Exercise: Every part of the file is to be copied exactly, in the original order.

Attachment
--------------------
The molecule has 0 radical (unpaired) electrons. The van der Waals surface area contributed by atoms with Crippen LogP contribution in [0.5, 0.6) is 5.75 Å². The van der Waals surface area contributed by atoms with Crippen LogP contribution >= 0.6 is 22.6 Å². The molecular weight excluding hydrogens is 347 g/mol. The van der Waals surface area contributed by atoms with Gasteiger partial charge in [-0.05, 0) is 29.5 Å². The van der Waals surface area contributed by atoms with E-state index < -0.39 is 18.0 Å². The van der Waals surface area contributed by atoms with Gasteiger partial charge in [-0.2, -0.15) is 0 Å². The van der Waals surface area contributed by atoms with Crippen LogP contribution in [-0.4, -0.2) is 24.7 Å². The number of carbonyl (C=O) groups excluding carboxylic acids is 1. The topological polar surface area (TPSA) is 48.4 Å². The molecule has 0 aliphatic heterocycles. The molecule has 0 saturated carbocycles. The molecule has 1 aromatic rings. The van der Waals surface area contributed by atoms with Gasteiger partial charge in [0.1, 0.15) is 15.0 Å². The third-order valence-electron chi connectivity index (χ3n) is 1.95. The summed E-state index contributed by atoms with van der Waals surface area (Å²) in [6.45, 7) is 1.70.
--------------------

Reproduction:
The molecule has 0 radical (unpaired) electrons. The van der Waals surface area contributed by atoms with Crippen LogP contribution in [0.5, 0.6) is 5.75 Å². The van der Waals surface area contributed by atoms with Crippen LogP contribution >= 0.6 is 22.6 Å². The molecular weight excluding hydrogens is 347 g/mol. The van der Waals surface area contributed by atoms with Gasteiger partial charge in [-0.05, 0) is 29.5 Å². The van der Waals surface area contributed by atoms with E-state index < -0.39 is 18.0 Å². The van der Waals surface area contributed by atoms with Gasteiger partial charge in [-0.2, -0.15) is 0 Å². The van der Waals surface area contributed by atoms with Crippen LogP contribution in [-0.4, -0.2) is 24.7 Å². The number of carbonyl (C=O) groups excluding carboxylic acids is 1. The topological polar surface area (TPSA) is 48.4 Å². The molecule has 0 aliphatic heterocycles. The molecule has 0 saturated carbocycles. The molecule has 1 aromatic rings. The van der Waals surface area contributed by atoms with Gasteiger partial charge in [0.1, 0.15) is 15.0 Å². The third-order valence-electron chi connectivity index (χ3n) is 1.95. The summed E-state index contributed by atoms with van der Waals surface area (Å²) in [6.45, 7) is 1.70.